Whilst I once attended a regional ATD chapter event in Chicago at McDonald’s Hamburger University, I hadn’t been to the annual event. The Association of Talent and Development conference this year was held in Denver, Colorado.
The convention centre in Denver hosted the ATD 2016 event and lectures were held downstairs whilst the main trade expo was upstairs. Walking round the event on Sunday as the stands were being set up we bumped into Elliott Massie the world renowned thought leader in learning and development. Elliott was easy to spot wearing his trademark red jacket. Talking to Elliott as he sipped on his ice tea he explained how he had been to the ATD annual event for the last 23 years. Elliott went on to state there is always an annual buzzword. Last years buzzword was “gamification” whilst this years would be “virtual reality”. Not bad from the chap who coined the word “e-learning”.
The conference has enlarged and contracted over it’s 23 years but today it was as strong as ever. This year 15,000 attendees and 400 exhibitors made up the conference. From the traditional leadership and management chalk and talk instructor led companies to hi-tech companies from Silicon Valley there was a lot of variety for the learning and development professional attending.
Attending one lecture from the Centre for Creative Leadership (CCL) an organisation based in Greensboro, North Carolina we learnt how Pitney Bowes a shipping company has delivered an online only learning experience for their managers globally. WebX was the platform of choice for the online facilitation.
The co-presenters of the CCL presentation had not actually met each other before the conference. They explained the importance to prepare, engage and assess. Before each WebX dry run practice sessions were conducted by CCL. Virtual tea breaks were introduced for participants to either have a drink or just stretch their legs to ensure engagement levels were maintained.
Online chats were encouraged to get group sessions running and a problem oriented approach was adopted. Managers were encouraged to bring a critical business problem to the course which they would try and solve. Some managers missed the odd session but sessions were recorded so they could be revisited, one of the major benefits in using e-learning.
The Centre for Creative Leadership was set up by the successful businessman H. Smith Richardson Sr who was behind the Vicks brand. After building the successful Vick Chemical Co. his attention turned to the question of leadership. CCL is a not for profit with the sole purpose to further the advancement of leadership and management. CCL counts the UN and Red Cross as organisations which they have helped over the years. CCL is not just in North America they have staff based in Belgium, Ethiopia, Russia, Singapore, India, China and in South Africa.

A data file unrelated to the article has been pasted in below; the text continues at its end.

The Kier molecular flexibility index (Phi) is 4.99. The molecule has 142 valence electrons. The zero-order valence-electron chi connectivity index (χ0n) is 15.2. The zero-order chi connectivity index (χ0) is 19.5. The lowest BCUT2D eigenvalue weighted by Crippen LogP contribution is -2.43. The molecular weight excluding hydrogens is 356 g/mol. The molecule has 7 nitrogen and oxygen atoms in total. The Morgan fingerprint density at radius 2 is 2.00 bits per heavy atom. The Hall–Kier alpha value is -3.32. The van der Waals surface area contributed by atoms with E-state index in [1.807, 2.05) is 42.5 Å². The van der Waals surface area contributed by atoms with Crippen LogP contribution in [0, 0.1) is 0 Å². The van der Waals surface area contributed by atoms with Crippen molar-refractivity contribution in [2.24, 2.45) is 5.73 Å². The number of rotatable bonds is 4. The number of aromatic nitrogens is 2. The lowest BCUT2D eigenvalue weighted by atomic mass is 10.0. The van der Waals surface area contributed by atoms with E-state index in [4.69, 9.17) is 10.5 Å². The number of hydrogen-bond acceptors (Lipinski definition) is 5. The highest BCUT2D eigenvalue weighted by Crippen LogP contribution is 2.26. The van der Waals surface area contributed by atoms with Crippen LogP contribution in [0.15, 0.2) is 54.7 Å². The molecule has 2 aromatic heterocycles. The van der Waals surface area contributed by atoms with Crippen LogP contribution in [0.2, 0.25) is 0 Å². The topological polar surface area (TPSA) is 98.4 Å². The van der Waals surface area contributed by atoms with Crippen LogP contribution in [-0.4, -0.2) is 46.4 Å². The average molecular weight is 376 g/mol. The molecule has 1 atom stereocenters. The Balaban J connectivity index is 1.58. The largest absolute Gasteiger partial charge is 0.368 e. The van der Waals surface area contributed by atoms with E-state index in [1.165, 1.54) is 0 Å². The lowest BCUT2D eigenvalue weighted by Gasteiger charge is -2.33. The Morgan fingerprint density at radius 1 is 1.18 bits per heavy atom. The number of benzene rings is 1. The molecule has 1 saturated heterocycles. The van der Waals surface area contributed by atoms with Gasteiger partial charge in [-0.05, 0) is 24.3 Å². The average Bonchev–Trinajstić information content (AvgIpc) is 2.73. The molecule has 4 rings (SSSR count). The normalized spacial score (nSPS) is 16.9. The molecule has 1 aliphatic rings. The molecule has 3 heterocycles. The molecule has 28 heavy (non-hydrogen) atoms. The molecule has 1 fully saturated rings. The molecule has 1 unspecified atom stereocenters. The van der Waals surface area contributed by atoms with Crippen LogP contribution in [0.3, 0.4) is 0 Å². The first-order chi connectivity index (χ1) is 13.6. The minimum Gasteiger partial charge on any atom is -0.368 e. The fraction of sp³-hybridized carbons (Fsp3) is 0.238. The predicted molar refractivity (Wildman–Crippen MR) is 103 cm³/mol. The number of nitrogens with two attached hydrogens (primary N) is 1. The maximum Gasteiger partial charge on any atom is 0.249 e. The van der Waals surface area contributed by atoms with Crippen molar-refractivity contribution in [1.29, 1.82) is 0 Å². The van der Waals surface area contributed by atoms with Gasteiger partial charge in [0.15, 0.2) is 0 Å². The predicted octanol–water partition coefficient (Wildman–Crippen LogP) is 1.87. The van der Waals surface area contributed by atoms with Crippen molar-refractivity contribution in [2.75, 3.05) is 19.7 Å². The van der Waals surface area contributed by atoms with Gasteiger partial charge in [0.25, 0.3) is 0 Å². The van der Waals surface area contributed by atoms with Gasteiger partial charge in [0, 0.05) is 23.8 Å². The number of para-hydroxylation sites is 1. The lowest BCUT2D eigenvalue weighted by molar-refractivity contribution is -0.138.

In terms of products which I found interesting was a web conference and virtual training tool called JigSaw. JigSaw based in Atlanta have created an interesting software which allows for online facilitation via four split screens. For the last 2 years JigSaw have won CIO awards so their small team of 9 must be doing something right.
Other ideas which I discovered at the conference included new content authoring tools for write once and deliver on many devices. GoMo Learning a content authoring tool and challenger to the likes of Articulate Storyline not only allows for mobile responsive HTML5 friendly output but they also offer a hosted option for content which can simply be embedded in platforms. This means when branding changes are made to content you don’t have to download and upload the content packages to your learning platform. You simply update once and your content updates on all your platforms via embedded codes. Better deployment and write once for many devices is said to half the time taken to produce content by instructional designers.
Finally, I was curious to see how Degreed was developing its platform. Points can be earned on Degreed based on learning hours and these can then be converted to cash as rewards for staff. The platform is the glue that links the likes of Lynda.com, Udemy, Google Books, Udacity and Coursera under one single sign on model. Other popular repositories such as Box, DropBox, Office 365 and Google Drive are also connected to Degreed. A plugin to web browsers such as Chrome and Firefox means Degreed can track all the learning a user conducts both inside and outside of the platform. The learner and their managers can see what learning has happened and their current skills can be linked to skill gaps needed for the future. Degreed can also be linked to popular Learning Management Systems (LMS) such as Moodle to deliver both formal and informal learning.
Another interesting exhibitor was Apollo Education Group’s Innovators Accelerator. Not only was the learning experience of this platform innovative, the subject matter experts housed on the platform included big names such as Professor Clayton Christensen from Harvard University. The accelerator allows middle managers and leaders the ability to attend an innovation program online. Josh Painter VP of Product and Partnerships at Apollo stated “Most online learning is not engaging and so Innovators Accelerator was designed from the bottom up to ensure the learning experience was best in class.”
Overall ATD was showing the shift from traditional instructor led learning to the digital world. Whilst there were still plenty of training companies in attendance more and more companies demonstrated blended learning solutions combining both the online and offline approaches. Next year ATD 2017 will be Atlanta Georgia and it will be well worth a visit!